A sticky protein implicated in Alzheimer’s disease disrupts the brain’s circuitry by inducing seizures that give barely an outward sign that they’re happening, a study of mice shows.
Excessive buildup of a protein called amyloid-beta in the brain is a hallmark of Alzheimer’s disease, and scientists have long suspected that this protein plays a deleterious role in the disease.
In the new study, amyloid-beta triggered excessive firing of neurons, leading to subtle seizures in parts of the mouse brain that are central to memory and learning, says study coauthor Lennart Mucke, a neurologist at the Gladstone Institute of Neurological Disease at the University of California, San Francisco. The episodes fall short of causing the jerking motions or convulsions seen in some epileptic seizures, which could explain why their occurrence in mice with an Alzheimer’s-like condition had gone largely unnoticed. The findings appear in the Sept. 6 Neuron.
Mucke and his colleagues tested mice that were genetically engineered to overproduce amyloid-beta. By age 4 to 7 months, the mice began to show cognitive problems, such as losing their way in a familiar maze. However, the animals’ neurons hadn’t died, says Mucke. Rather, the mice began to lose function at their synapses, the junctions at which neurons pass messages to one another.
Mucke likens neurons to trees in a forest, with the tip of each branch representing a potential synapse for relaying messages to another neuron. “A tree can lose branches and leaves but still be alive,” he says. In the mice, the neurons survived, but the messaging network was damaged after their brains became inundated with the amyloid-beta proteins.
Previous studies have shown memory and learning deficits in such engineered mice. In the new study, the researchers implanted electrodes in the brains of some of the mice and tracked their brain function using electroencephalogram (EEG) readings as the mice moved freely about their cages. When a mouse was having a miniseizure, as evident from its EEG readouts, it sometimes froze in its tracks.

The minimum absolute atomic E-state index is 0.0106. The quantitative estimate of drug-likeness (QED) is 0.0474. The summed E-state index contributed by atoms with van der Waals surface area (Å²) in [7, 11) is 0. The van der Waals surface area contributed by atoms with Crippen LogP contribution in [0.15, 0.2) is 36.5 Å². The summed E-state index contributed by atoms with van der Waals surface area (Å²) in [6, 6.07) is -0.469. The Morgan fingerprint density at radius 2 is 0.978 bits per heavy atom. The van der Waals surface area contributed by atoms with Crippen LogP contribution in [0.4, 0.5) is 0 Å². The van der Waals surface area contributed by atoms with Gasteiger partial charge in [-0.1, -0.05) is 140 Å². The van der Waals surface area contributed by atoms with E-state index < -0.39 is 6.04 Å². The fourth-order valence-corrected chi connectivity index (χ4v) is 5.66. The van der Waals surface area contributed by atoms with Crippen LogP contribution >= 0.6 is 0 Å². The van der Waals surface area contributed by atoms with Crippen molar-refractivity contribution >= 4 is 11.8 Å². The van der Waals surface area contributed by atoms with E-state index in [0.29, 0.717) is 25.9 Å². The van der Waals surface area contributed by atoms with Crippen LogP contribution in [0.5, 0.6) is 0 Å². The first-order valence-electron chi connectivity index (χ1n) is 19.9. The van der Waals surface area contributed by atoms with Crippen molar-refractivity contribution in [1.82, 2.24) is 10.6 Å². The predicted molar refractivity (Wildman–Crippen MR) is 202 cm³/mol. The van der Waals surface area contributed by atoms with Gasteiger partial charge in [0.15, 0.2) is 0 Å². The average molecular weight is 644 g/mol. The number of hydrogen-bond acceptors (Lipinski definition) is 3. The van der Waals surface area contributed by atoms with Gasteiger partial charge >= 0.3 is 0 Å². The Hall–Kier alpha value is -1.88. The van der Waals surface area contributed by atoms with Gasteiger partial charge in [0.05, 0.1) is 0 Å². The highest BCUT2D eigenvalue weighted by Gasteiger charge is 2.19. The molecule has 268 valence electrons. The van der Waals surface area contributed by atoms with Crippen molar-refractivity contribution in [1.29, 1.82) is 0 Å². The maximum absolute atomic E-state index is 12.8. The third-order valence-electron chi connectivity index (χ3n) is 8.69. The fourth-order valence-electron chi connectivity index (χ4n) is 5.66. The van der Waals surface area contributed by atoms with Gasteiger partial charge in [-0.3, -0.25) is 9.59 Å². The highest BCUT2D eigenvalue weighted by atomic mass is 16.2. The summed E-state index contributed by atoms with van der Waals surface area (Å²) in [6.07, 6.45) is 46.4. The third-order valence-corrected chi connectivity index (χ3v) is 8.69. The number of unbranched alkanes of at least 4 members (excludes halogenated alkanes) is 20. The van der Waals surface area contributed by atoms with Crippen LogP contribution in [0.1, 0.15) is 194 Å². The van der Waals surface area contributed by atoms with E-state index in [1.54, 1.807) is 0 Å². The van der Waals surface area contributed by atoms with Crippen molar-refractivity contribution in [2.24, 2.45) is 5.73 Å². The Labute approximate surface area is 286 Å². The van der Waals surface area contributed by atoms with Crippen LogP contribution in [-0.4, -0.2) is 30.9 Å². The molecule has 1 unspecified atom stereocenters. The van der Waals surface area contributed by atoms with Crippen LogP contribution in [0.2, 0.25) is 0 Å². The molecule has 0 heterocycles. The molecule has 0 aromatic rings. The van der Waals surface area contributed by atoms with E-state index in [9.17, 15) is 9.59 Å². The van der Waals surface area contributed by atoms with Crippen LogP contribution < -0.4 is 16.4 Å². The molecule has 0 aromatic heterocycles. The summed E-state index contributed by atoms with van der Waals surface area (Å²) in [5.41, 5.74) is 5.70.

Biochemical and anatomical analyses of the brains of these mice revealed high concentrations of neuropeptide Y, a chemical typically released to calm overexcited neurons. In this case, the protective reaction may be overcompensating for the problem of excessive signaling. “In mice with the most severe memory deficits, neuropeptide Y tended to be at maximal levels,” Mucke says.
The net effect is dull signaling that depresses the mouse brain’s agility, possibly paralleling symptoms in Alzheimer’s patients, the scientists conclude.
“This is an important study for sure, suggesting that amyloid-beta isn’t just causing neuron death but is also pruning back synapses,” says neurobiologist Rudolph Tanzi of Harvard Medical School and Massachusetts General Hospital in Boston. “This adds to a growing body of literature on amyloid-beta deposition. I think this is just the tip of the iceberg. It’s a great start toward understanding more about how amyloid-beta deposits disrupt neural circuitry.”
Mucke and his team are designing a trial that would use EEG readings to test for small seizures in people with early-stage Alzheimer’s disease.